Canada takes over summer TV schedule

Another American Idol has been crowned, another Celebrity Apprentice hired and Oprah has left the building. May sweeps are over and the 2010-11 television season is history.

Ryan Belleville

Ryan Belleville

Another American Idol has been crowned, another Celebrity Apprentice hired and Oprah has left the building. May sweeps are over and the 2010-11 television season is history.

It used to be that programming executives at TV networks on both sides of the border would catch their collective breath, reload their schedules and gear up for September while throwing reruns and baseball games on during the summer months.

That hasn’t happened for years and this summer seems busier than ever.

That it all comes just as the Canadian networks reveal their fall lineups to advertisers further polarizes the TV picture in this country.

It seems more and more that Canadian-made programming is a cottage industry, in that it only airs when Canadians are at the cottage. During the regular season, September through May, the shows that Canadian programmers buy in Hollywood get all the best time slots and marketing muscle.

Now that it’s June, it’s even more apparent as CTV, Global and Rogers-owned stations like City and OMNI host lavish “upfront” presentations in Toronto.

Stars from new American network shows such as the ’60s flight attendant drama Pan Am, the equally retro The Playboy Club and the new Tim Allen comedy Last Man Standing will be flown north to glad hand the Canadian advertising community.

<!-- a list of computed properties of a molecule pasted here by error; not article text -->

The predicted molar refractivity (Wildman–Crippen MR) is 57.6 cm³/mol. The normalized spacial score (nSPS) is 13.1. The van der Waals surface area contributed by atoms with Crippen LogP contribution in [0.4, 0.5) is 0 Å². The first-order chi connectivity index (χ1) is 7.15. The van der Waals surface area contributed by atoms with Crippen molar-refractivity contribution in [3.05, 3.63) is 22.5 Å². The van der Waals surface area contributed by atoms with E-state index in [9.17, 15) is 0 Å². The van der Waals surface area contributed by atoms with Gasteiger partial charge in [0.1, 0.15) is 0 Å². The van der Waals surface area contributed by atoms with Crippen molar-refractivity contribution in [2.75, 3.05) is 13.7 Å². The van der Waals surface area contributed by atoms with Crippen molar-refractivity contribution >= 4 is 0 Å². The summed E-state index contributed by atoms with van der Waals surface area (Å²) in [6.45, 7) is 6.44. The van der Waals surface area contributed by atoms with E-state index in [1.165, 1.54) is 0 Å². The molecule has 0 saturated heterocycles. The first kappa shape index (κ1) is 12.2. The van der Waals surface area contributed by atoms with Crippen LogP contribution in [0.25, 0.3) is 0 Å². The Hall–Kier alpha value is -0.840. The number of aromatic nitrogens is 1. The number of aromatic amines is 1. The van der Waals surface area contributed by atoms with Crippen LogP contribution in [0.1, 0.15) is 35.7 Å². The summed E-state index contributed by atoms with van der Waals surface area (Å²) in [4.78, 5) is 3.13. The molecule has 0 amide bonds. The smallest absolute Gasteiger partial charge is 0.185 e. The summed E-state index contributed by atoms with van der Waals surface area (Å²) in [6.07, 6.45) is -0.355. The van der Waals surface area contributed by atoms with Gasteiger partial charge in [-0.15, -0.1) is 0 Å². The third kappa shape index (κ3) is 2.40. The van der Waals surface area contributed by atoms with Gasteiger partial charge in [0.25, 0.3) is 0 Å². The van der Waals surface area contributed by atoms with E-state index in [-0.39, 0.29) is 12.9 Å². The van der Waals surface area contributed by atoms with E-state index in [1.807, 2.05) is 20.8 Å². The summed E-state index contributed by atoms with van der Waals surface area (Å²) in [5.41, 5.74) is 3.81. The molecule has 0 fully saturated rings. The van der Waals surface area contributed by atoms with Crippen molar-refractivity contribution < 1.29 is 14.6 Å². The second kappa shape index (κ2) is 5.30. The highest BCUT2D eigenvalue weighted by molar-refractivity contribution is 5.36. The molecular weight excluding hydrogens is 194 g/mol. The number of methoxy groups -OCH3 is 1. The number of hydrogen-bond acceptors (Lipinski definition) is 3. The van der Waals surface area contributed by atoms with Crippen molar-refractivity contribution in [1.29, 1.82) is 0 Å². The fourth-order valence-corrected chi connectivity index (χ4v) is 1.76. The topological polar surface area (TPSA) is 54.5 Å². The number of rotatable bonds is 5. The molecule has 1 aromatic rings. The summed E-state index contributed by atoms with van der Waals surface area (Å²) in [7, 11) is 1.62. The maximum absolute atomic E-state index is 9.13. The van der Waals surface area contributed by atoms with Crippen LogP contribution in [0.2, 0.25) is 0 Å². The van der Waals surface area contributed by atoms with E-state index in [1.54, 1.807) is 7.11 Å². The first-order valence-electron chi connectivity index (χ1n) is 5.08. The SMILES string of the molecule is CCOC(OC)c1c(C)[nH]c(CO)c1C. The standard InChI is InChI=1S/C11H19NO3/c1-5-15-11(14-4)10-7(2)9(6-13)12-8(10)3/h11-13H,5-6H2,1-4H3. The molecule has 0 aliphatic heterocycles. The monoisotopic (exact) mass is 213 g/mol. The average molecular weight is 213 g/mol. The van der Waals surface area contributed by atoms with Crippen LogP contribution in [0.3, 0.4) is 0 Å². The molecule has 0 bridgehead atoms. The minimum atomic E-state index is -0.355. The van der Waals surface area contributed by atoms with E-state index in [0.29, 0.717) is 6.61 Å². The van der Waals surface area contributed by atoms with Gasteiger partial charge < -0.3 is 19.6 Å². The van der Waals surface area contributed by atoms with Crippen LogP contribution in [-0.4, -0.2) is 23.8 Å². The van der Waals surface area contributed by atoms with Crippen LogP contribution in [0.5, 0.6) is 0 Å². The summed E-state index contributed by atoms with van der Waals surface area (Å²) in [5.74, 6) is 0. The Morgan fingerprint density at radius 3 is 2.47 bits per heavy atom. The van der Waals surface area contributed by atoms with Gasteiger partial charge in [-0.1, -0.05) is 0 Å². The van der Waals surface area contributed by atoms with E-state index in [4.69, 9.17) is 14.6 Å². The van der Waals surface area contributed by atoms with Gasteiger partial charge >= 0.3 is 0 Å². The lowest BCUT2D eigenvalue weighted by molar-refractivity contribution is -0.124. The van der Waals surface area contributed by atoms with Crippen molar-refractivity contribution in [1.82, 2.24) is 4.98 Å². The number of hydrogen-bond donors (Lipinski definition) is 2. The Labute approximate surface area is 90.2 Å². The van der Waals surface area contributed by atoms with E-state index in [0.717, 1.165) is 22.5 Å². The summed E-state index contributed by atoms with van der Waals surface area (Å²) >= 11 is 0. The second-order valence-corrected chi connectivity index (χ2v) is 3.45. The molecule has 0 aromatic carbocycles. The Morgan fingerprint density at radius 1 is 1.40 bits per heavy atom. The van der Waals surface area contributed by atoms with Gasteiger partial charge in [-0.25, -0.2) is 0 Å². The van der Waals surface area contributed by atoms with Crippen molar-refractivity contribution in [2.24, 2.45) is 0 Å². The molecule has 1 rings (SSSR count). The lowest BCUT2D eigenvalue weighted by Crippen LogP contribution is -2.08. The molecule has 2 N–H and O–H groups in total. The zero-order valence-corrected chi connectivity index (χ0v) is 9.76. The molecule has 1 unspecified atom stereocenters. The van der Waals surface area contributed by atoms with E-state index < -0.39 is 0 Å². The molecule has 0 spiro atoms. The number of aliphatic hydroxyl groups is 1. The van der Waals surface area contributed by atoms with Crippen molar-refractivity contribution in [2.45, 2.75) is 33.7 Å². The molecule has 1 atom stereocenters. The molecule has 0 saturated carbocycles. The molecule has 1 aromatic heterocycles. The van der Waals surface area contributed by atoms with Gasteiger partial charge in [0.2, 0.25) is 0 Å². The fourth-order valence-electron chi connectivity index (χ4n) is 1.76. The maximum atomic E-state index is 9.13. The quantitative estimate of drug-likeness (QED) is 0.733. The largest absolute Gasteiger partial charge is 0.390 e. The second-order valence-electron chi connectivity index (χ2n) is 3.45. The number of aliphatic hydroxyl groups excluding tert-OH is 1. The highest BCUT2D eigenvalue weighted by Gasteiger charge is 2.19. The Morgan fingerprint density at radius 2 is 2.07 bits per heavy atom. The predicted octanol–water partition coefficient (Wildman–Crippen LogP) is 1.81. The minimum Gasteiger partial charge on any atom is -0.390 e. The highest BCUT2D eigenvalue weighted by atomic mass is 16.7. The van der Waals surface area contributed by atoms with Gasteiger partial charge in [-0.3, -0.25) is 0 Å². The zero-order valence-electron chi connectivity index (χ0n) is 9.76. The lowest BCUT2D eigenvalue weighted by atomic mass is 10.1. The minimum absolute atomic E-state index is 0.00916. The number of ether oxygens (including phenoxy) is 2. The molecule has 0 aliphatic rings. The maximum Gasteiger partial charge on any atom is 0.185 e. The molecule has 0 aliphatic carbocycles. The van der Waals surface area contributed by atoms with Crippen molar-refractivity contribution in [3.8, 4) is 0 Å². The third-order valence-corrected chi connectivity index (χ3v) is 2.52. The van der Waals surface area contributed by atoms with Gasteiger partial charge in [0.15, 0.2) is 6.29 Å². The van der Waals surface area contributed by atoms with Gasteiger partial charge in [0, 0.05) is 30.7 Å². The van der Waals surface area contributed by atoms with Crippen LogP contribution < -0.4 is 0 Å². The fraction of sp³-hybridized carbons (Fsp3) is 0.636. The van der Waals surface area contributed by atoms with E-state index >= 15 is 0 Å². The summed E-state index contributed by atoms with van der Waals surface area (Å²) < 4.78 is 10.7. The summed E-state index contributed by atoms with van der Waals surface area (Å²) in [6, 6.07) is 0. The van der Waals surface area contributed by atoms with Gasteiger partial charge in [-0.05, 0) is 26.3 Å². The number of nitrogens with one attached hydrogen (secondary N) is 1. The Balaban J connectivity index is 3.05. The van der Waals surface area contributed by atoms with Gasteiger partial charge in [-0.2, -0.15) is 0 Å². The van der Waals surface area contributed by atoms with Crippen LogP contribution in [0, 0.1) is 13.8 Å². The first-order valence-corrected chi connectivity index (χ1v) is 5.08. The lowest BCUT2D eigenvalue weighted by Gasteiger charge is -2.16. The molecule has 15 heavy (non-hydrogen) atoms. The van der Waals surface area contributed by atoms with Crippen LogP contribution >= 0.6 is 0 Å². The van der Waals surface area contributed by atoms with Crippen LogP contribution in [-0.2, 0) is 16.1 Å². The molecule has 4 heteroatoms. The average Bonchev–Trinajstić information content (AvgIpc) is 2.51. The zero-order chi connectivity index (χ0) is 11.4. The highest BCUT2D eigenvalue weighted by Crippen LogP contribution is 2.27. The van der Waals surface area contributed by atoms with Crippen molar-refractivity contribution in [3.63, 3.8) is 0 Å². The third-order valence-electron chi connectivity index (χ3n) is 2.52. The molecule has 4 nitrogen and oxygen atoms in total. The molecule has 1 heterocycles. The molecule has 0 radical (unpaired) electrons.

Canadian programmers, despite their “broken business model” posturing before the CRTC, will make no apologies for once again spending millions on American network fare for their Canadian schedules.

The number of Canadian actor union protesters who have gathered outside these network “upfronts” in recent years to protest this disparity may be diminished this year because many of the usual suspects have found work in summer shows.

Maybe this was the network strategy all along.

One actor among picketers past is Colin Mochrie (Whose Line is it Anyway?) who will appear in Showcase’s Almost Heroes, starring Paul Campbell (Battlestar Galactica) and Ryan Belleville (Life on a Stick) as two brothers who try to keep their father’s comic book store from closing.

It premieres June 2. That same night, a new Showcase show featuring Mochrie’s wife, Deb McGrath, will also debut. Single White Spenny stars former Kenny vs. Spenny stooge Spencer Rice as a man on a mission to find true love. McGrath plays his egocentric mother.

A couple of long-awaited Canadian network comedies are finally making their second season returns. Hiccups stars Corner Gas alumni Nancy Robertson as a B.C.-based children’s book author with anger management problems.

Series creator Brent Butt —Robertson’s real-life husband — plays her overwhelmed life coach. Hiccups returns Monday and will air there for three weeks before moving to Sundays starting June 19.